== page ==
In May 2024, GIC hosted approximately 130 local partners, employees, and GIC alumni from across Latin America (LatAm) to celebrate the 10-year anniversary of the firm’s São Paulo office. As part of the celebration, GIC CEO Lim Chow Kiat and Wolfgang Schwerdtle, Head of the Brazil Office, Head, Direct Investment Group, Latam, and Co-Head of the Sustainability Solutions Group, shared their views on GIC’s growth story in the region, where they are seeing opportunities, and the impact of the current global macro environment on investments in the region.

How big is GIC’s footprint in LatAm relative to your global portfolio?

CHOW KIAT: GIC is a leading foreign investor in LatAm. Our exposure to the region has doubled in the last few years, representing 4% of GIC’s total global portfolio today. The region also makes up 12% of our global infrastructure portfolio and is one of four GIC offices investing in infrastructure.

It’s important to remember that GIC invests in more than 40 countries around the world. In this context, that % is quite significant, and we hope to increase our investments over time as the region continues to develop more policies and vehicles to enable us to deploy capital. It also depends on whether the region is able to expand its opportunity set in terms of quality of assets and partnerships, which I believe is highly likely.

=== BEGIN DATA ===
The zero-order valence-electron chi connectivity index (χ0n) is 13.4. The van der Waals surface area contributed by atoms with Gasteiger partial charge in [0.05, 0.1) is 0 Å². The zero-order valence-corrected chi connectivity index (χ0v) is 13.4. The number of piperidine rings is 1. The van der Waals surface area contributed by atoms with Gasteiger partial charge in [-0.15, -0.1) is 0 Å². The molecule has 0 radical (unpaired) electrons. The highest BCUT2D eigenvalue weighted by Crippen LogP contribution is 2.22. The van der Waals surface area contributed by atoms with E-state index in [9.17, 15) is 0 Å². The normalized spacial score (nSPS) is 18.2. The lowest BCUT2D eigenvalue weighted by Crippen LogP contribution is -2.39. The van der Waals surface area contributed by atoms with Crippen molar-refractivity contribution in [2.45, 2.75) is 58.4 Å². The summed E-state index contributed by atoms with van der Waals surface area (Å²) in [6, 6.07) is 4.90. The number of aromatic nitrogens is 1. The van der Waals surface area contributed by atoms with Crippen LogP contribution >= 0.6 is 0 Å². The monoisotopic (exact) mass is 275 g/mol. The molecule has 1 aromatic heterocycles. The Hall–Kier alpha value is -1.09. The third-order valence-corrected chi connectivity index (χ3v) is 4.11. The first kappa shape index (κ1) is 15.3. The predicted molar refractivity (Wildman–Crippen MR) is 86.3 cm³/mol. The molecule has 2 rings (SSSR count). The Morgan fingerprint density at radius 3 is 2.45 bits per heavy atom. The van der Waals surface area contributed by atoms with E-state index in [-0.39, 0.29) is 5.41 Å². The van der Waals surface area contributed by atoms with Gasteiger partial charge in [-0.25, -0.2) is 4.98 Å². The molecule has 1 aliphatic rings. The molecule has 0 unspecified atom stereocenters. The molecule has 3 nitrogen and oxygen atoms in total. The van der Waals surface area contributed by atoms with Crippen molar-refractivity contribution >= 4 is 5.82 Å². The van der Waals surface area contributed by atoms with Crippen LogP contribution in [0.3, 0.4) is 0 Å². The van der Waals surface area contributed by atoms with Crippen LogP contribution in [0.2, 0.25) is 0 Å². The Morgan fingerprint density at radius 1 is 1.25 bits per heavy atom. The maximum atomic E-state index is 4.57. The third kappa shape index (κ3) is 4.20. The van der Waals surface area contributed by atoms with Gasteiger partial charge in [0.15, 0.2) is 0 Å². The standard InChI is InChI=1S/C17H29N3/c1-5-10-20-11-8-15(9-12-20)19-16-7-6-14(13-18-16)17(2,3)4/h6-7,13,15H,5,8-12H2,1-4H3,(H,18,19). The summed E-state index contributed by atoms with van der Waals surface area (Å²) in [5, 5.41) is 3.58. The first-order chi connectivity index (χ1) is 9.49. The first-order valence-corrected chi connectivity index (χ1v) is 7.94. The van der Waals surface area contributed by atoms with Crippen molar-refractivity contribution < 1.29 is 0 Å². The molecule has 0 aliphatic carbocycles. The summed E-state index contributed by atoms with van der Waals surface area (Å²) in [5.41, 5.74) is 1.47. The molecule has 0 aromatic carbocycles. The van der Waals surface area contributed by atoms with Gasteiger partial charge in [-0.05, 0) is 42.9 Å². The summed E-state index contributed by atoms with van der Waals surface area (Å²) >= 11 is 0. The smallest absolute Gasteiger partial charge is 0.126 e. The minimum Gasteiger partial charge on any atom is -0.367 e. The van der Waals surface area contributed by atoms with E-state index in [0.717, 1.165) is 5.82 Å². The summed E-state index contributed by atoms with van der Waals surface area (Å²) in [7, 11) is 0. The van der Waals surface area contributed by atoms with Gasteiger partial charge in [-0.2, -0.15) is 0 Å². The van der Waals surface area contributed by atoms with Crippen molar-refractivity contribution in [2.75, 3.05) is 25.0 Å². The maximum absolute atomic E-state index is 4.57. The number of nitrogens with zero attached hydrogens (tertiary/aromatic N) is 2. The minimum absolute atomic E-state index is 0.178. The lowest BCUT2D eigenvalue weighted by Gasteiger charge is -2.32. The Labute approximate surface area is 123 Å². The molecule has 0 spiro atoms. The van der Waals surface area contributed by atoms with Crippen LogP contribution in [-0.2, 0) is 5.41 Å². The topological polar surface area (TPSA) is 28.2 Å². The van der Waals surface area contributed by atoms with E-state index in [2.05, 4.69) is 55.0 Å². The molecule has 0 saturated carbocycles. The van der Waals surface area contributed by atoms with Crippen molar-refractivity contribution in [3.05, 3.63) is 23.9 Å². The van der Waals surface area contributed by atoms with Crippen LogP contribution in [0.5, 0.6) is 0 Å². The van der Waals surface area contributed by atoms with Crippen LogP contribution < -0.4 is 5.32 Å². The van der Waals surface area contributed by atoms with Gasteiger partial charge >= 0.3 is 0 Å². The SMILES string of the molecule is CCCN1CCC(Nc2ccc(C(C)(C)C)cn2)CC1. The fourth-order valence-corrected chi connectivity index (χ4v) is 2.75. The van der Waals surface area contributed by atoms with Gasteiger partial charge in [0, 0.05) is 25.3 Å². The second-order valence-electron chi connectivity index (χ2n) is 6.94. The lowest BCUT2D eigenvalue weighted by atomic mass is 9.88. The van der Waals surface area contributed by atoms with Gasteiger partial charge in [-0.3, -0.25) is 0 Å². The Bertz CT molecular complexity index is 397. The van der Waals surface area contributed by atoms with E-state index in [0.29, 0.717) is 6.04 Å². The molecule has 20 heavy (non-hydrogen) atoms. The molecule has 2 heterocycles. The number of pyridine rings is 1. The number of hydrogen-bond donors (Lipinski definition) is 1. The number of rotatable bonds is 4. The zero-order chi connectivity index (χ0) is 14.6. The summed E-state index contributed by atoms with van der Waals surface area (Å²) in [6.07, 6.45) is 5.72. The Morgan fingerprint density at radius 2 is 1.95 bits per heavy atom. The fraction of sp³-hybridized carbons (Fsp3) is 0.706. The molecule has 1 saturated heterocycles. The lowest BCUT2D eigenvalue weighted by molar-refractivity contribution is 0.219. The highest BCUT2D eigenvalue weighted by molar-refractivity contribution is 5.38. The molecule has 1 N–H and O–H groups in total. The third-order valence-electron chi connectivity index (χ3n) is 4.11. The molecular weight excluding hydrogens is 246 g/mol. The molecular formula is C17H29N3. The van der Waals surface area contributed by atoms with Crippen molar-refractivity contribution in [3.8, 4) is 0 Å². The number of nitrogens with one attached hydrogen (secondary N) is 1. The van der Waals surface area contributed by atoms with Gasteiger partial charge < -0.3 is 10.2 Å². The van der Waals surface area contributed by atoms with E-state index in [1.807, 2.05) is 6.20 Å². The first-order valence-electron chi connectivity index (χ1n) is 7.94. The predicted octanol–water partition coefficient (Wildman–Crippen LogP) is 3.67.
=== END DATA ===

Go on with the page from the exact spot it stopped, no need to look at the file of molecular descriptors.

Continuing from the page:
WOLFGANG: We have made significant investments in the region over the last 10 years and have found many good opportunities across different asset classes such as infrastructure and private equity as well as a variety of sectors, including healthcare, education, technology, financial services, and so on. At GIC, there’s no fixed, top-down allocation to regions. If we want to invest in LatAm, we have to find good bottom-up opportunities. Across our different strategies, our teams are looking to connect with the best entrepreneurs, families, and executives to bring us new opportunities to invest in for the long term.

Across LatAm, which sectors hold the most interest for GIC?

CHOW KIAT: Globally, and in LatAm, we invest across all sectors in both public and private markets. We have the flexibility to invest across the whole capital structure and at every stage of a company’s development – be it equity, bonds, or hybrid securities. When evaluating specific assets, we consider whether it offers the kind of risk-reward profile that we think is suitable for our total portfolio.